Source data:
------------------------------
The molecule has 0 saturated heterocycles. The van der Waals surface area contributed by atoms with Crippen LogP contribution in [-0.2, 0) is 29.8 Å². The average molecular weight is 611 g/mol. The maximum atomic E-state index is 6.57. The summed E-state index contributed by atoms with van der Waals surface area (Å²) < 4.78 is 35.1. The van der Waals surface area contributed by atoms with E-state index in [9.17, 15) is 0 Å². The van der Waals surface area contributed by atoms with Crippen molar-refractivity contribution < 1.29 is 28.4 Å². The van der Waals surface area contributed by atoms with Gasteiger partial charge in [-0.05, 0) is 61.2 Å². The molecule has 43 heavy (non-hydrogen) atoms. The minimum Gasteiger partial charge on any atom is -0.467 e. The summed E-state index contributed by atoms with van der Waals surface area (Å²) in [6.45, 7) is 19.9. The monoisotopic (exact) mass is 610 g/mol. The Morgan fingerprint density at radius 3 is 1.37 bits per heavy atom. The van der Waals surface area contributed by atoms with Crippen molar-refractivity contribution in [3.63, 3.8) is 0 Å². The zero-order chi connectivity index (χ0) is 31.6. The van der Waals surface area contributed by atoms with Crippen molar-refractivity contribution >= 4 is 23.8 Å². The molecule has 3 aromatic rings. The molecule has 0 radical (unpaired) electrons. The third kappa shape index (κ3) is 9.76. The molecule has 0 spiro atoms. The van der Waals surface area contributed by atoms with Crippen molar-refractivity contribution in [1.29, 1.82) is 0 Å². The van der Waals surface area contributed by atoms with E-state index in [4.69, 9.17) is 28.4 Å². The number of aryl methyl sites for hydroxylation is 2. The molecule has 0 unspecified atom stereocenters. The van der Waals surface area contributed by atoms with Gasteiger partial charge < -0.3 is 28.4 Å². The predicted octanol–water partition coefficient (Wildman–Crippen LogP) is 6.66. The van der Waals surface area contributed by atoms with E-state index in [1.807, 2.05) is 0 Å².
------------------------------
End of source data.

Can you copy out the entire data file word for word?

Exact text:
The molecule has 0 saturated heterocycles. The van der Waals surface area contributed by atoms with Crippen LogP contribution in [-0.2, 0) is 29.8 Å². The average molecular weight is 611 g/mol. The maximum atomic E-state index is 6.57. The summed E-state index contributed by atoms with van der Waals surface area (Å²) < 4.78 is 35.1. The van der Waals surface area contributed by atoms with E-state index in [9.17, 15) is 0 Å². The van der Waals surface area contributed by atoms with Crippen molar-refractivity contribution < 1.29 is 28.4 Å². The van der Waals surface area contributed by atoms with Gasteiger partial charge in [-0.05, 0) is 61.2 Å². The molecule has 43 heavy (non-hydrogen) atoms. The minimum Gasteiger partial charge on any atom is -0.467 e. The summed E-state index contributed by atoms with van der Waals surface area (Å²) in [6.45, 7) is 19.9. The monoisotopic (exact) mass is 610 g/mol. The Morgan fingerprint density at radius 3 is 1.37 bits per heavy atom. The van der Waals surface area contributed by atoms with Crippen molar-refractivity contribution in [3.63, 3.8) is 0 Å². The zero-order chi connectivity index (χ0) is 31.6. The van der Waals surface area contributed by atoms with Crippen molar-refractivity contribution >= 4 is 23.8 Å². The molecule has 3 aromatic rings. The molecule has 0 radical (unpaired) electrons. The third kappa shape index (κ3) is 9.76. The molecule has 0 spiro atoms. The van der Waals surface area contributed by atoms with Crippen molar-refractivity contribution in [1.29, 1.82) is 0 Å². The van der Waals surface area contributed by atoms with E-state index in [4.69, 9.17) is 28.4 Å². The number of aryl methyl sites for hydroxylation is 2. The molecule has 0 unspecified atom stereocenters. The van der Waals surface area contributed by atoms with Gasteiger partial charge < -0.3 is 28.4 Å². The predicted octanol–water partition coefficient (Wildman–Crippen LogP) is 6.66. The van der Waals surface area contributed by atoms with E-state index in [1.807, 2.05) is 0 Å².